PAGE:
The part of the middle class made up of hired workers (skilled specialists, people in intellectual and creative professions, etc.) occupies a position that is not entirely clear. Of course, they are interested in bringing the labour market out of the shadows and are usually notable for their support of democracy and reform. But Ukraine's exit from the political and economic CIS ghetto will not be painless for them either. A positive example is Ukrainian IT professionals, who compete successfully on the world market and brought $3.6 billion into the budget in 2017 alone. According to website DOU, salaries in this field range from $450 to $4,700 depending on the exact specialisation. But not everyone can boast such competitiveness. The reasons are purely objective, because our higher education is desperately uncompetitive: in the QS World University Rankings 2019, Ukrainian higher education establishments did not even make it into the top 400 (the V. N. Karazin Kharkiv National University took an "honourable" 481st place). Combined with chronic underfunding and certain institutional disadvantages, this puts Ukrainian specialists in a very vulnerable position and causes a corresponding reaction. A recent example is the opposition of a number of scientists to new requirements from the Ministry of Education, according to which research findings should be confirmed by articles in publications included in the international Scopus or Web of Science Core Collection databases. Introducing this requirement will greatly complicate the life of the scientific community, in particular because a large part of it is not capable of producing materials that meet international standards.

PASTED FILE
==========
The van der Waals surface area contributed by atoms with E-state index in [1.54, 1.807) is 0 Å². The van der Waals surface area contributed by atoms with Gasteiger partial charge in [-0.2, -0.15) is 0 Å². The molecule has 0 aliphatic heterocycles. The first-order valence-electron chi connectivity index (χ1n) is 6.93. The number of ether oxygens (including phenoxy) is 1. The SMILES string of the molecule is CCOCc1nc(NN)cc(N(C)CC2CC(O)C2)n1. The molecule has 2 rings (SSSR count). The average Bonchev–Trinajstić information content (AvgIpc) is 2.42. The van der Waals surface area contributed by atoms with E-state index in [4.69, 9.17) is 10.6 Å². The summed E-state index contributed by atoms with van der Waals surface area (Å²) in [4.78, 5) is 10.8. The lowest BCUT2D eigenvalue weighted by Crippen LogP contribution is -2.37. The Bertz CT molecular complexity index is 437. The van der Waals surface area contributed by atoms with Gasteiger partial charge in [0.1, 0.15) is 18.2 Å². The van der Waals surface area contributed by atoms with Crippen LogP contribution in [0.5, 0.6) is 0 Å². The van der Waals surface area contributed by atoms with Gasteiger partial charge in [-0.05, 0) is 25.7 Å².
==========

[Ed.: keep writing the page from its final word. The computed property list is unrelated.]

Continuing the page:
Moreover, all of this does not even take into account the ideological pro-Russian (anti-Ukrainian, anti-European, etc.) circles that are rather well represented in the professional and entrepreneurial community. As sociological studies show, voters of pro-Russian, Eurosceptic and anti-reform forces are not lacking among the educated and more or less well off. Therefore, hopes that Ukraine will be saved and at the same time reformed by the efforts of the middle class alone are not entirely justified. Like all other strata of Ukrainian society, the middle class is heterogeneous both ideologically and in terms of its socio-economic interests. It is tempting to see the middle class as a collective Moses and this vision is actively bandied about by populist politicians who flirt with the existing "middlemen" and promise to raise the poor to this status. However, in practice, a reformist government will have to look for support at various levels of Ukrainian society, while the country's political leadership must look for a way to bring their diverse interests together under the common denominator of Ukrainian national statehood. In any case, the economic and socio-cultural decolonisation of Ukraine and its integration into the Euro-Atlantic world will only come through reforms, many of which are doomed to be unpopular due to objective historical circumstances.